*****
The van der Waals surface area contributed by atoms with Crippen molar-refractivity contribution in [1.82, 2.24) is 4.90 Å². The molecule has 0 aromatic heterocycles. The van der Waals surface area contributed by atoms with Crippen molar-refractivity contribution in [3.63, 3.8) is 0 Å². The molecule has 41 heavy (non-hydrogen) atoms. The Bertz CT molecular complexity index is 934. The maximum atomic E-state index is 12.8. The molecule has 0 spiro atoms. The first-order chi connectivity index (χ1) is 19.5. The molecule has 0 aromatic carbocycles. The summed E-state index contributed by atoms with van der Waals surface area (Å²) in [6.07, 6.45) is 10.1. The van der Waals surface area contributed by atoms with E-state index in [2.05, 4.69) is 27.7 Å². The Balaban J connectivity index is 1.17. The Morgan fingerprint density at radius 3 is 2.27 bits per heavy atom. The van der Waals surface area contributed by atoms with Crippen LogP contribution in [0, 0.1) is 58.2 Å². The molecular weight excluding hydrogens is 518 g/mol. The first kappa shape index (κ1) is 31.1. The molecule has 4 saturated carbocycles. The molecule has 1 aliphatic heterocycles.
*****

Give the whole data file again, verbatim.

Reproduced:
The van der Waals surface area contributed by atoms with Crippen molar-refractivity contribution in [1.82, 2.24) is 4.90 Å². The molecule has 0 aromatic heterocycles. The van der Waals surface area contributed by atoms with Crippen molar-refractivity contribution in [3.63, 3.8) is 0 Å². The molecule has 41 heavy (non-hydrogen) atoms. The Bertz CT molecular complexity index is 934. The maximum atomic E-state index is 12.8. The molecule has 0 spiro atoms. The first-order chi connectivity index (χ1) is 19.5. The molecule has 0 aromatic carbocycles. The summed E-state index contributed by atoms with van der Waals surface area (Å²) in [6.07, 6.45) is 10.1. The van der Waals surface area contributed by atoms with E-state index in [2.05, 4.69) is 27.7 Å². The Balaban J connectivity index is 1.17. The Morgan fingerprint density at radius 3 is 2.27 bits per heavy atom. The van der Waals surface area contributed by atoms with Crippen LogP contribution in [0, 0.1) is 58.2 Å². The molecular weight excluding hydrogens is 518 g/mol. The first kappa shape index (κ1) is 31.1. The molecule has 4 saturated carbocycles. The molecule has 1 aliphatic heterocycles.